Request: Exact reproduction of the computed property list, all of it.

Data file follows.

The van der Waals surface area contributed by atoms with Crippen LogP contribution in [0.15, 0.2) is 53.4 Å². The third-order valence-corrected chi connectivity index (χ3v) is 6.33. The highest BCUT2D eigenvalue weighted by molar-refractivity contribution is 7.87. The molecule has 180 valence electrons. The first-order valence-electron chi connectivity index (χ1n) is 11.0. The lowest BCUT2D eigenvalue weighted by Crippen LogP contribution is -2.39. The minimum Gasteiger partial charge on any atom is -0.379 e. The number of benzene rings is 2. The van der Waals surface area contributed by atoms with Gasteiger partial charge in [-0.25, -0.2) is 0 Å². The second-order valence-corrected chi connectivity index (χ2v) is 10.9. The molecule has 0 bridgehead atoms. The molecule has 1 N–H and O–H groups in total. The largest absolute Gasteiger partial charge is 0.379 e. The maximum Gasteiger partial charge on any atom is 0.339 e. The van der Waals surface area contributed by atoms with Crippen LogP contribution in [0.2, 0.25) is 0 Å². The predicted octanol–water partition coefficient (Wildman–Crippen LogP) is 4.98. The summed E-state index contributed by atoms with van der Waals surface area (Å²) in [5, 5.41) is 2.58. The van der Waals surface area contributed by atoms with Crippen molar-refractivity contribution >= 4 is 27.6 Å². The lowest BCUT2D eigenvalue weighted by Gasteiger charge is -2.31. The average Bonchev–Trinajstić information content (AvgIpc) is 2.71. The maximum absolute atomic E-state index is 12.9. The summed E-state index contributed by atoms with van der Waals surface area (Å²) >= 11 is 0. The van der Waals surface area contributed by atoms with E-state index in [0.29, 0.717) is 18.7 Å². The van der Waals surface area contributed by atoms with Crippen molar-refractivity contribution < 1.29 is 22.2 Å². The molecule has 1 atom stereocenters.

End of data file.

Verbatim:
The van der Waals surface area contributed by atoms with Crippen LogP contribution in [0.15, 0.2) is 53.4 Å². The third-order valence-corrected chi connectivity index (χ3v) is 6.33. The highest BCUT2D eigenvalue weighted by molar-refractivity contribution is 7.87. The molecule has 180 valence electrons. The first-order valence-electron chi connectivity index (χ1n) is 11.0. The lowest BCUT2D eigenvalue weighted by Crippen LogP contribution is -2.39. The minimum Gasteiger partial charge on any atom is -0.379 e. The number of benzene rings is 2. The van der Waals surface area contributed by atoms with Gasteiger partial charge in [-0.25, -0.2) is 0 Å². The second-order valence-corrected chi connectivity index (χ2v) is 10.9. The molecule has 0 bridgehead atoms. The molecule has 1 N–H and O–H groups in total. The largest absolute Gasteiger partial charge is 0.379 e. The maximum Gasteiger partial charge on any atom is 0.339 e. The van der Waals surface area contributed by atoms with Crippen LogP contribution in [0.2, 0.25) is 0 Å². The predicted octanol–water partition coefficient (Wildman–Crippen LogP) is 4.98. The summed E-state index contributed by atoms with van der Waals surface area (Å²) in [5, 5.41) is 2.58. The van der Waals surface area contributed by atoms with Crippen molar-refractivity contribution >= 4 is 27.6 Å². The lowest BCUT2D eigenvalue weighted by Gasteiger charge is -2.31. The average Bonchev–Trinajstić information content (AvgIpc) is 2.71. The maximum absolute atomic E-state index is 12.9. The summed E-state index contributed by atoms with van der Waals surface area (Å²) >= 11 is 0. The van der Waals surface area contributed by atoms with E-state index in [0.29, 0.717) is 18.7 Å². The van der Waals surface area contributed by atoms with Crippen molar-refractivity contribution < 1.29 is 22.2 Å². The molecule has 1 atom stereocenters.